Ground Gas Membrane Testing, Inspection, Verification and Validation

Ground gases can be produced from a variety of natural sources including coal, peat, alluvial deposits and rock (Radon), plus a range of man-made sources such as landfills, in-filled ponds, made ground and spillages of fuel and volatile organic compounds (VOCs).

GRM provides risk assessments to identify and quantify ground-gas risks to specified receptors based on current guidance and regulations.


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What are Ground Gases?

Ground gases occur in the soils and rocks at surface and subsurface levels. These gases can occur both naturally e.g., methane, nitrogen and radon, and as a by-product of human activity e.g., carbon dioxide, carbon monoxide, and methane.

The impact of ground gases on development projects has become increasingly important in recent years primarily because of the need to build on brownfield sites. By definition, brownfield sites have previously been developed and used, and may therefore contain landfill, contaminants, and other industrial waste liable to produce ground gases.


How Can Ground Gasses Affect Developments?

Ground gases can exist in the soil and rocks on which developments are constructed. If ground gas protection is not put in place, then these gases could enter buildings through various channels including wall cavities, service pipe workings, and breaks in construction materials. They can readily accumulate in enclosed areas around and within the building, potentially causing harm to occupants via inhalation or explosion.

Legislation has therefore been introduced that requires developers to assess the risk of ground gases, take protective measures, and have these measures independently inspected and verified to ensure gas membrane requirements have been met.


Why is Verification Required?

Where risks from ground gases such as radon, methane or carbon dioxide have been identified, independent gas membrane verification is necessary to ensure and demonstrate that the ground gas protection measures have been adequately installed.

Even when a qualified installer is used, the various regulatory bodies and current guidance (BS8485:2015+A1:2019) require that these membrane installations are also validated by a third party. GRM offer ground gas membrane protection validation in line with CIRIA C735 (Good practice on gas membrane testing and verification of protection systems for buildings against hazardous ground gases – guidance on expected frequency for verification).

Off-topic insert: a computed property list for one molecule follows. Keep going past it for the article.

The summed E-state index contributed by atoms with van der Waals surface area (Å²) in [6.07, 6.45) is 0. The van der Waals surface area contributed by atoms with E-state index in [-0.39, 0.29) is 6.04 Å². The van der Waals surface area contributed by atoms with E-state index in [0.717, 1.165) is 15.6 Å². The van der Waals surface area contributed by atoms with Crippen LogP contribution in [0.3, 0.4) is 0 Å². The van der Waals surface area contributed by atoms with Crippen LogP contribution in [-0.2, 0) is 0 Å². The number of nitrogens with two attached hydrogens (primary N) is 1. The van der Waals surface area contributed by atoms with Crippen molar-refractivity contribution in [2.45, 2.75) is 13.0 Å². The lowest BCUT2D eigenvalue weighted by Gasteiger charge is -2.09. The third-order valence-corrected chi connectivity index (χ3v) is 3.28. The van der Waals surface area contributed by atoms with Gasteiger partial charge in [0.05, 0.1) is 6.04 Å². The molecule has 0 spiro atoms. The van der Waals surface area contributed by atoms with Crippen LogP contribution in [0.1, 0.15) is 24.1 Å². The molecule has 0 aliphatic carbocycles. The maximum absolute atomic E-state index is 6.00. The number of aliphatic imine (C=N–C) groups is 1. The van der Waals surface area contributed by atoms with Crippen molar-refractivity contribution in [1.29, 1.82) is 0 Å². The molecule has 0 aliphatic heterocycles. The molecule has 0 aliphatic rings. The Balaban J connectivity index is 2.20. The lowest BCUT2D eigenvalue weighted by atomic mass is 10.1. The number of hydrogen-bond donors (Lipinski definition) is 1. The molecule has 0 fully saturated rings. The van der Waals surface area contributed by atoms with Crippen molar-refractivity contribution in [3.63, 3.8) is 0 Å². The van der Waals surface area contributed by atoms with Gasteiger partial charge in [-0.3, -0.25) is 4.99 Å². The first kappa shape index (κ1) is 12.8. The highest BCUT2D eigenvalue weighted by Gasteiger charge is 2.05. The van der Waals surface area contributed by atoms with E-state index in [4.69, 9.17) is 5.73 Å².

Our ground gas protection verification service is 100% independent of the membrane manufacturer, installer and client.

What Does Verification Involve?

The scope of the verification will depend on the competency of the installer, complexity of the gas membrane design and severity of the risk from ground gases.

As part of our gas membrane inspection service, GRM will undertake visual checks to look for defects and punctures, and a manual ‘pick’ test to check seals along seams and joints and around service entries.

We can also provide air lancing and other gas membrane integrity testing services as required.

The verification is necessary to demonstrate that the gas protection systems have been installed correctly, in accordance with the design, and can be relied upon to provide the required level of protection.

Why work with GRM?

GRM is one of the founding members of the British Verification Council (BVC) and has been undertaking gas membrane validations for over 15 years.

We have a dedicated team of experienced inspectors who have all attended external training courses including the CL:AIRE Verification of Gas Protection Systems, in addition to practical on-site training. Our GRM team work across the UK on both residential and commercial developments and can often attend at short notice.

The team is led by Siobhan Jackson, a Chartered Environmental Scientist with over 20 years’ experience in the land contamination industry.

If not already available, we can also provide a Gas Protection Measures Design and Verification Plan and undertake regulator liaison on your behalf to agree the scope of any gas protection measures and the subsequent validation programme.


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